Saturday, September 29, 2018

Book Reviews: The Detroit True Crime Chronicles

The Detroit True Crime Chronicles
edited by Scott Burnstein
Jimmy Hoffa. Demetrius Holloway. Young Boys Incorporated (YBI). The A-Team. Pony Down. Best Friends. The Devil's Diciples(sic). Black Jack Tocco. The Chambers Brothers. Tony Jack Giacalone. Maserati Rick. White Boy Rick. Chester Campbell. Henry "Blaze" Marzette. Billy Jack Giacalone. The Purple Gang. Taco Bowman. Louis Akrawi. Papa John Priziola. Bernie "The Hammer" Marchesani. Rocking Reggie Brown. Eddie Jackson. Big Ed Hanserd. Joe Zerelli.  

Many of those names will be familiar to those who are interested in organized crime or to those who grew up in Detroit proper or more generally Southeast Michigan. The same way that some people remember where they were when John Lennon or JFK were shot I remember where I was when I heard that Demetrius Holloway had been murdered at a popular downtown clothing store. People may not realize that Detroit area mafiosi and gangsters were the inspiration behind such films and music such as Absence of Malice, New Jack City, and The Ten Crack Commandments

I grew up close to ground zero for the infamous drug gang YBI. Some people in my neighborhood worked for folks in that group. I recall some of the events referenced in this book. The funny thing was is that looking back as bad as things were back then I don't remember at the time thinking that I lived in an extraordinarily violent city. It's a cliche but with some notable and fortunately rare exceptions most of the violence was contained among people who were already in that life. Of course my experience was shaped by having extremely strict parents who pretty much saw to it that I went to school and came home without going almost anywhere else. Perhaps other Detroiters would have different memories of those days.


This older book, edited and mostly written by local true-crime expert Scott Burnstein (a grandson of one of the founders of the Prohibition era notorious Jewish Purple Gang) tells fourteen interlocking stories of various Detroit area bad men from the thirties up thru the present day. There are a lot of interviews with local police, DEA, and FBI agents, as well as some hoodlums of various backgrounds who have survived their bloodletting. There are a number of different stories which focus on different elements within the Detroit/Southeast Michigan underworld. These include the Black inner city drug gangs, white and Hispanic motorcycle gangs, old school Jewish hoodlums, Chaldean (Iraqi Christian) or other Middle Eastern syndicates, crazed serial killers, occult murderers,and of course the local Mafia Family, often referred to as the Partnership. 

One point which this book takes pains to make is that the answer to who runs a particular area or business may vary according to who answers the question. And all the answers could be correct! It all depends on your perspective. The lion thinks he's king of the jungle. The elephant could dispute that. The human would laugh at both of them. And the bacteria would find it inconceivable that anyone thinks the bacteria isn't at the top of the food chain.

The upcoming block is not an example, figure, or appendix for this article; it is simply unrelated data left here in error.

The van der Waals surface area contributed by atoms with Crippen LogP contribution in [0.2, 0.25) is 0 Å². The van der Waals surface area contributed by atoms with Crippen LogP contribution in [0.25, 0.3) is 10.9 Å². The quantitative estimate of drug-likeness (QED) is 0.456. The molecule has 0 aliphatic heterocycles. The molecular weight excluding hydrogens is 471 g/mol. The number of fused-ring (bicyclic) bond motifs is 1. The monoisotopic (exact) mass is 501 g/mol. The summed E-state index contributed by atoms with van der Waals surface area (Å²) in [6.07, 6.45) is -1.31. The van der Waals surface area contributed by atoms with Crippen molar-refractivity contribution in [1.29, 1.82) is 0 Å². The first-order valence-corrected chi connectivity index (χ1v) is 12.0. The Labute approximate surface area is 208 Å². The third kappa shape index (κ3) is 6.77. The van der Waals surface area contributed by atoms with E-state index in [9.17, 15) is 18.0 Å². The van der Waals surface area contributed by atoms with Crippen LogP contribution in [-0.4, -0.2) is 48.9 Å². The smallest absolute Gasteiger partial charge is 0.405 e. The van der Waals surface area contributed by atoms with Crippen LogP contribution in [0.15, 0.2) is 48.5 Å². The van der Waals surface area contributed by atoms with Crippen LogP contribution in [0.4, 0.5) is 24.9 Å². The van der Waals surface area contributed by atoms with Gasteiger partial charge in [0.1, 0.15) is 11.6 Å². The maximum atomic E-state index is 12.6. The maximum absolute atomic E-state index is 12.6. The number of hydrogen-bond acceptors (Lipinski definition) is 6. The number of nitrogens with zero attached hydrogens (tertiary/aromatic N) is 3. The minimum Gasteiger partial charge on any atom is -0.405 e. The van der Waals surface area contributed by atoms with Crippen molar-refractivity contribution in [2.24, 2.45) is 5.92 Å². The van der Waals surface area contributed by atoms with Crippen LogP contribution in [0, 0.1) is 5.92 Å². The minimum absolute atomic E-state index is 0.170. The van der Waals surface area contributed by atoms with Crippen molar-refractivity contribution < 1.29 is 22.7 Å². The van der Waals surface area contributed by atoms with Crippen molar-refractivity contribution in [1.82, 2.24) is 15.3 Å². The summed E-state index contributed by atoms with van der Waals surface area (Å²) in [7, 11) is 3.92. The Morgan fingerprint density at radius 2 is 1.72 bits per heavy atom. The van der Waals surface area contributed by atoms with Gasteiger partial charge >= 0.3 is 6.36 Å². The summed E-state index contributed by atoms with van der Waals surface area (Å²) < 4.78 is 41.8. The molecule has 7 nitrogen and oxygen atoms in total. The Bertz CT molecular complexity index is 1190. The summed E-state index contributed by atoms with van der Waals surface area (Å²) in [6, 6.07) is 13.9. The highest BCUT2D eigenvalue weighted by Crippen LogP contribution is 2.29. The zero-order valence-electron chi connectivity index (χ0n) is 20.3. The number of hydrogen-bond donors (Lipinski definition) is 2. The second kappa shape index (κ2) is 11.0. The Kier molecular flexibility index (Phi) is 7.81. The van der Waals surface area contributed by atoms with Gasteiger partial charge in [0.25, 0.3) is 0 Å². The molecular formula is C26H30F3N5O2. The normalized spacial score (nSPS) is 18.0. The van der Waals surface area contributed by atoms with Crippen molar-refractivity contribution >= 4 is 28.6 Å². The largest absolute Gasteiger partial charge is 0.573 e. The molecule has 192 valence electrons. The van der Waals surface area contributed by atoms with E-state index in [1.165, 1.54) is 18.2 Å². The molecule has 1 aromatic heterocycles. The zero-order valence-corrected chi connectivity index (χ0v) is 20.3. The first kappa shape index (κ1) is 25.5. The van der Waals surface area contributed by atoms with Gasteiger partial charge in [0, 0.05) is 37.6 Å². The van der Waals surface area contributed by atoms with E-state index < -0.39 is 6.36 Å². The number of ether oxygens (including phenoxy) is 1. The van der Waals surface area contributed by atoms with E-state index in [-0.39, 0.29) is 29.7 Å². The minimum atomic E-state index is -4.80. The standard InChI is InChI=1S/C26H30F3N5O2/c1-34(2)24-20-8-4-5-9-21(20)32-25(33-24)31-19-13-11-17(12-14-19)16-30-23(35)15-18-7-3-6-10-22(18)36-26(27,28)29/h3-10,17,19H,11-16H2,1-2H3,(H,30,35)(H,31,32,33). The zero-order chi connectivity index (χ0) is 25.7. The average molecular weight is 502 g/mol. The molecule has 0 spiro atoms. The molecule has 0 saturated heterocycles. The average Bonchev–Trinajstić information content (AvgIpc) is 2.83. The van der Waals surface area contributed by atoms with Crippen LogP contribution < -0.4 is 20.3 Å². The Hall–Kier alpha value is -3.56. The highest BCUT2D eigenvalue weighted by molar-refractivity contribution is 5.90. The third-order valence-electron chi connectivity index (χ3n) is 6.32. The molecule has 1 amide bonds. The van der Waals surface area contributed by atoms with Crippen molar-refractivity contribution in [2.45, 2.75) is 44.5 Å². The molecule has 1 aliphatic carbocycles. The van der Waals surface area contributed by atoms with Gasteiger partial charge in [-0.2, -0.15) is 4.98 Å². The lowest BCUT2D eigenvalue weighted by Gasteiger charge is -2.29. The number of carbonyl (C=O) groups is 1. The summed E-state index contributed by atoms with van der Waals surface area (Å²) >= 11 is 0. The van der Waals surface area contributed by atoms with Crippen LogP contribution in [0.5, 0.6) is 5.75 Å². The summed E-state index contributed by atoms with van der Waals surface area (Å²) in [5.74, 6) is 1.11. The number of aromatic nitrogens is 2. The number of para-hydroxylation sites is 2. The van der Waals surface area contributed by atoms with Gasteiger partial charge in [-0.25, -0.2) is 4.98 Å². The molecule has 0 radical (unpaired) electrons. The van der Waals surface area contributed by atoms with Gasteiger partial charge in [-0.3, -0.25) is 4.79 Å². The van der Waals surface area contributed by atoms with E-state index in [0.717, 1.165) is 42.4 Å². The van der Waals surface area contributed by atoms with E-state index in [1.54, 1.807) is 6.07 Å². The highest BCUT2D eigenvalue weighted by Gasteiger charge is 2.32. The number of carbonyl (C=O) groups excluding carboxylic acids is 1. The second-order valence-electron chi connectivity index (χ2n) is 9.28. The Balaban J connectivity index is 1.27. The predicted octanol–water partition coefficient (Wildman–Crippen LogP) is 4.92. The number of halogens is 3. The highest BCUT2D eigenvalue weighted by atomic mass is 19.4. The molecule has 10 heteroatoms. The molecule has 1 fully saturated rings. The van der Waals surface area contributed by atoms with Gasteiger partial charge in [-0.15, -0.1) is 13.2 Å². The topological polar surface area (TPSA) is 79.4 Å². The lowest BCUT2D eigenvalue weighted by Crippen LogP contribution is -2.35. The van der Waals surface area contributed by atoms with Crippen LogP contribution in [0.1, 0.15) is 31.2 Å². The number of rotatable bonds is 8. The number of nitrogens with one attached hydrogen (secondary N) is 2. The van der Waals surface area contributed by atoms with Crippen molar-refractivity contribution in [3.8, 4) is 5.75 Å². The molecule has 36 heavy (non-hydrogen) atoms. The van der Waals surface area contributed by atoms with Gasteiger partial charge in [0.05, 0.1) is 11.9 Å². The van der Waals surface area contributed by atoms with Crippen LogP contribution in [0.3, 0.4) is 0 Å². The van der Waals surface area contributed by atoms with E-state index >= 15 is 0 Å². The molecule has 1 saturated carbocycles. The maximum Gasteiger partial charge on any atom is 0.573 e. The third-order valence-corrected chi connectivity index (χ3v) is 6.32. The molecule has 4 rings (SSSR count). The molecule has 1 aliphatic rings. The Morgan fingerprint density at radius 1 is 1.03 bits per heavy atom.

Similarly this book points out the various ways in which different ethnic/racial criminal organizations occasionally compete, but more often either cooperate or take steps to work in different sectors of the business to avoid misunderstandings. 

Motorcycle gangs act as muscle for Italian mobsters who sometimes mentor Black gangsters who occasionally butt heads with Chaldeans who do business with Italians who oversee suburban gambling rackets which provide money laundering opportunities for Jewish gangsters. And so on. 

It's all a big spinning wheel with lots of different parts. Some gangsters don't let things like race or religion get in the way of making money. Other hoodlums would sooner die than work with THOSE people.

The book's other major theme is that the Detroit Mafia, unlike its counterparts in New York and Chicago, has taken secrecy and keeping a low profile seriously. It's more important to make money and stay out of prison than it is to let everyone know who you are. After all, those who need to know will certainly find out soon enough. Although this institutional introversion and relative lack of indictments has led some to believe that the Detroit Mafia is moribund, Burnstein provides solid evidence in this book for the argument that rather than being a dying organization, the Detroit Mafia is simply a very successful one. Many of their leaders aren't known to the general public. Most of their membership is related to each other via blood or marriage. This makes violent intragang rivalries less likely to occur. Many mafiosi are quite successful in legitimate businesses. When you're making millions in insurance or steel hauling or parking structure contracts, you really don't need to hang out in social clubs waving a Mafia flag for all to see. But people who defy you will often pay a price. Ask Jimmy Hoffa about that.

This was a solid read of just over two hundred pages. It was an important addition to a genre that is too often centered on the East Coast.  People interested in organized crime or Detroit history will enjoy this book.
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